Waking up at 3:00 at dawn seems so instant to me. I never felt heavy or pinned down the bed. In fact, I felt very light and I jumped out of the bed right away to prepare myself. My brother must be awoken, too. He must try on the pair of wings me and my sister made in order to see what will be the result.
As I had expected, the wings are too feeble. So we worked on something this and that. it was exactly 3:30 when we headed for the place for the Tagbo. Tagbo is Visayan for Salubong, and is Tagalog for Encounter. Encuentro is the Spanish term of it.
My little brother is the boy that you will immediately see in the foreground
The set-up for the Tagbo is in front of the town's public market. When we arrived, people are already filling up the place. Some are present to witness the Tagbo with faith and others with curiosity. My little brother mixed with the other angels and waited for the carozza of the Mater Dolorosa and the Risen Christ.
Gentle-natured, my little brother waits with the other angels for the coming of the two carozzas
I decided to leave the place to look for the two carozzas. Meeting people on the way, they told me that the carozzas had started to move. I was momentarily undecisive. Unto what symbol will I join, to the sorrowful mother of to the risen Christ? In times past I often go with the sorrowful mother. Suddenly it dawned on me that I should go with the risen Christ this time.
Catching up with the risen Christ procession has been very easy. By the time I tracked the dark street where the carozza will suppose to pass, I saw candles at a distance. Suddenly, drops of rain begins to invade the area while I hurried closer to the procession.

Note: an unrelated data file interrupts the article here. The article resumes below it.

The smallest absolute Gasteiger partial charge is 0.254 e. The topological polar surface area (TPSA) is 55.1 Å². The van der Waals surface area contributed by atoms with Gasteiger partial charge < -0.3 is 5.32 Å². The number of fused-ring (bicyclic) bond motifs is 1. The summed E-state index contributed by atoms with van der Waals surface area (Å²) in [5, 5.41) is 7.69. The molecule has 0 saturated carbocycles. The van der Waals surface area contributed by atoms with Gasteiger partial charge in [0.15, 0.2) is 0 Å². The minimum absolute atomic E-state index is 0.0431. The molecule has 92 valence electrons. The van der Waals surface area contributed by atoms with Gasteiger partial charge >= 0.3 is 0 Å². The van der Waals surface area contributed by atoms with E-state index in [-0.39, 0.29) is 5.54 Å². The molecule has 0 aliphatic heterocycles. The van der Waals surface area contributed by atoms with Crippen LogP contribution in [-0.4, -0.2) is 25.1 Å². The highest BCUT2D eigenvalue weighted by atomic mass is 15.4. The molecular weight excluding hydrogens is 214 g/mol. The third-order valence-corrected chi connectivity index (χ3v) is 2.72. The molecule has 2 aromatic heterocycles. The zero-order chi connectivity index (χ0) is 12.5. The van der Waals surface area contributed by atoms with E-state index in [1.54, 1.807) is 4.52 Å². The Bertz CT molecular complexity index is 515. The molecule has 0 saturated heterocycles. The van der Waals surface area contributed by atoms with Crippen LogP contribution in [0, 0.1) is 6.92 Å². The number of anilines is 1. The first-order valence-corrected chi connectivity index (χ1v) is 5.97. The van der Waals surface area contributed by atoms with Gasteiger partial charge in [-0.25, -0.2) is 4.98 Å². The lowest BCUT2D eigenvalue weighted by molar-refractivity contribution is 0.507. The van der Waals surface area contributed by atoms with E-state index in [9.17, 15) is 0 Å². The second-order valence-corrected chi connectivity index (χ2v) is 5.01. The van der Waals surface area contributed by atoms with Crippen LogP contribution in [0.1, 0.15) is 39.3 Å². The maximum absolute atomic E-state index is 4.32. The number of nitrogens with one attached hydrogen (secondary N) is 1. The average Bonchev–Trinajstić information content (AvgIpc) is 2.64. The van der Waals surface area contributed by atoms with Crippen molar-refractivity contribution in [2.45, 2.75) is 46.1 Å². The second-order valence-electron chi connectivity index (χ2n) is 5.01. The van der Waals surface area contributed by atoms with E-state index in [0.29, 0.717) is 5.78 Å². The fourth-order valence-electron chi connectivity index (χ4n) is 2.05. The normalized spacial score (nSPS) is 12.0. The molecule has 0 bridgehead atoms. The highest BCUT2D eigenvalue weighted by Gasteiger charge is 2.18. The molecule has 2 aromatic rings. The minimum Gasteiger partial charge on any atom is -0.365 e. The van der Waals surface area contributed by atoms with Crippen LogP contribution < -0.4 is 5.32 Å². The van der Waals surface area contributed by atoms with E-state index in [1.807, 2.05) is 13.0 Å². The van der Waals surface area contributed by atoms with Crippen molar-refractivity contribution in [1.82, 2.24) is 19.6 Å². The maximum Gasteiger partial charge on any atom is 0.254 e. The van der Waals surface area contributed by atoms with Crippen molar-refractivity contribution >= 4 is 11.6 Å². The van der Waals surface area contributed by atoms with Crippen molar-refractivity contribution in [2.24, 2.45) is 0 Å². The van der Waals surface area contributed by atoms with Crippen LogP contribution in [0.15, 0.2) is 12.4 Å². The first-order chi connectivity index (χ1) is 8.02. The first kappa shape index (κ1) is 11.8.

The priest, altar knights, the seminarians, apostles and all who joined the Risen Christ caravan is undeterred even if the rain seems to get harder and harder in every step onward. It was Easter. The rain is no big deal to stop the tradition and the commemoration of Christ's victory over death.
And at the arrival of the carozza to the meeting place, the rain suddenly stopped. Perfect timing of God, I believe.
The Mater Dolorosa was led by some altar boys, women and some of the apostles, too.
It is a breathtaking moment when two parts of a whole is reunited to each other, especially when it is past stressful times. The black veil that the Mater Dolorosa statue wears is a sign of grief for the mother. And in their encounter, the black veil was being taken away by an angel:
A white veil was replaced, symbolizing pure joy. What more joy can a mother feel than to see her child in safety and peace? This tradition enriches the catholic attitude of loving holy moments, admiring the virtues of holy people acquainted with our Lord, the hope of restoration after life's storms, or even life itself.
The angel that replaces the black veil with a white veil had sung the "Regina Coeli." It is a song that invites the Blessed Virgin Mary to rejoice for Christ has been faithful to his promises.